The regulations that have already been published would need to be withdrawn through the same process it takes to promulgate the regulation. This process can take a few weeks, and then the publication and finalization can take three to four months.

    We have to consider the fate of the most urgent surviving regulation: The H-1B lottery rule that requires only the highest paid workers to be selected in the lottery. Note that this highest paid selection does not apply to H-1B amendments, extensions, or transfers. Currently, this regulation is frozen till March 21, 2021 (or perhaps longer), but this could still impinge into the lottery this year.

    I believe that the change in regulations, including the lottery regulation, is much more likely to come rapidly through an order of the court in a lawsuit than through the regulatory process. The stakeholders will have to sue the government. Note that the courts have a history of prohibiting the government from just walking away from a regulation by conceding a lawsuit. There will have to be justification for the court to rule in our favor, and I think, we have that.

    Statutes
    Changing the statutes is the most cumbersome, unpredictable, and lengthy process because it must go through several committees in both chambers of Congress and then be debated and changed several times. In addition, Congress is likely to hold hearings to ascertain basic facts and get opinions of the stakeholders. Unless firmly managed, this process could drag on for six months or more.

    Notwithstanding the potential for delays and deadlocks, the good news is that this is the first time I see a real hope for a comprehensive change in immigration laws since 2013. The Democrats have the White House and a majority (albeit, a slim one) in both chambers of Congress. Also, there is a definite bipartisan acknowledgment that our immigration laws need to be fixed. That bodes well for reform.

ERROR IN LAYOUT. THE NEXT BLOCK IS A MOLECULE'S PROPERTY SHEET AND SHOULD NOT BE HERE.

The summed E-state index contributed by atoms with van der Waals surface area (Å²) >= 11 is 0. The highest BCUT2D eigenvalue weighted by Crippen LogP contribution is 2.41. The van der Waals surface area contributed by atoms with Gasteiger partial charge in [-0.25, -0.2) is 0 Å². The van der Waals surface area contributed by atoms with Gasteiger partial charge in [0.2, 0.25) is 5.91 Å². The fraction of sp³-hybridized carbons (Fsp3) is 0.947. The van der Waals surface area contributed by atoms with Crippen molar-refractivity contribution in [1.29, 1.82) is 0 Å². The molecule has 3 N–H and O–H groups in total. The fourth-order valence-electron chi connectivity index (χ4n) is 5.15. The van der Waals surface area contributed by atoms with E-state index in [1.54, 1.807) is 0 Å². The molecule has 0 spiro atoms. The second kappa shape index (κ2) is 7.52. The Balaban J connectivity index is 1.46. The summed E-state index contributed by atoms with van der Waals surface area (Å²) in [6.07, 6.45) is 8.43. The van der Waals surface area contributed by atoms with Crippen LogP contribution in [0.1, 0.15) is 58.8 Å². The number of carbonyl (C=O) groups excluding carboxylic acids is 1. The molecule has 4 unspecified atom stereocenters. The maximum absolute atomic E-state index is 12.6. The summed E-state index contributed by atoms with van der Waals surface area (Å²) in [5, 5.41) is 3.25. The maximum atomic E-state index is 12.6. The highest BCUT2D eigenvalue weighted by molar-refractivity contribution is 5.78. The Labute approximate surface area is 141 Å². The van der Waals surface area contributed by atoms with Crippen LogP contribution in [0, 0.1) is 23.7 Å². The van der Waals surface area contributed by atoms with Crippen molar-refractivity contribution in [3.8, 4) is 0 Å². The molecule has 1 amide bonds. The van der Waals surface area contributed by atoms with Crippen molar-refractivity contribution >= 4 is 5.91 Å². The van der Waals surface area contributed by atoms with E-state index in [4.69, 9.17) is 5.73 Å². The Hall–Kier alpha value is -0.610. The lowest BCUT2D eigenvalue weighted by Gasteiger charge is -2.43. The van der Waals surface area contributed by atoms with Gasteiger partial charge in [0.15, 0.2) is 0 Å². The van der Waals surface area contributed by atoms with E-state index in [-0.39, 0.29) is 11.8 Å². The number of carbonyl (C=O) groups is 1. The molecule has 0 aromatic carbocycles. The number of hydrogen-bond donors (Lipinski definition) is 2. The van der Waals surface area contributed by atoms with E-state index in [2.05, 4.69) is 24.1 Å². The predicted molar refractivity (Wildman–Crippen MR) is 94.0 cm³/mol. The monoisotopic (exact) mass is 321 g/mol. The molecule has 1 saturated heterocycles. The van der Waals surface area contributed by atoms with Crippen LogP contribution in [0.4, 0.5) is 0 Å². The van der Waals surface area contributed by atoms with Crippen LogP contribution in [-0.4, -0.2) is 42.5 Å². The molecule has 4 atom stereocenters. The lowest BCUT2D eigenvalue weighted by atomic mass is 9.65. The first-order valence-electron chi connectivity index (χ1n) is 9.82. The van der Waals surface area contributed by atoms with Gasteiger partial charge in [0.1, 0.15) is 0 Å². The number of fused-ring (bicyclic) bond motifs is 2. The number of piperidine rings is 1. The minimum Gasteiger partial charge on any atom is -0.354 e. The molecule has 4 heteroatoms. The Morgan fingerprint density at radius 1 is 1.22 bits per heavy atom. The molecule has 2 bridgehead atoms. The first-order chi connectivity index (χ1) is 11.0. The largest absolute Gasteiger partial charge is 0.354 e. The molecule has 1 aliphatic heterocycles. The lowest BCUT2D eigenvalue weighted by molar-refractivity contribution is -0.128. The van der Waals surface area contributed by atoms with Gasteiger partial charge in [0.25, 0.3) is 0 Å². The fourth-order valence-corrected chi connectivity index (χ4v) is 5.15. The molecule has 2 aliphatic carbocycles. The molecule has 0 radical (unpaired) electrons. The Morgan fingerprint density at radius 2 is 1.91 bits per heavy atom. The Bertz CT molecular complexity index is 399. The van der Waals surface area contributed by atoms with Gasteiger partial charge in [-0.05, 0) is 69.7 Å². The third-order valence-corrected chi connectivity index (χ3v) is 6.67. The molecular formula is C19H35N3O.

Although much remains uncertain about the time and content of change, it is certain that change is coming.

    The author is Managing Attorney of Immigration.com
    ( Originally published on Jan 25, 2021 )
    (Disclaimer: The opinions expressed in this column are that of the writer. The facts and opinions expressed here do not reflect the views of www.economictimes.com.)

    6 Comments on this Story

    Organized slavery37 days ago
    Perfect while india continues to figure out how to manage waste from its street corners and control it’s population let America be open to slavery. Indians will organize slavery for America no problem let the loop holes in h1B visa be made easy for Indians slave masters to figure
    Raj Sharlan37 days ago
    Biden is shrewd politician he may promise 15 L in every account over a span of 10 year to cover next election.. Biden is no admirer of Indian Political structure as it was Trump who was favourite
    Laurie Smoot37 days ago
    And this is why Democrats will lose their majority in in the next round of elections and Biden will be a 1 term president. American voters have no appetite for increased immigration while the economy is in tatters and unemployment at it's current level.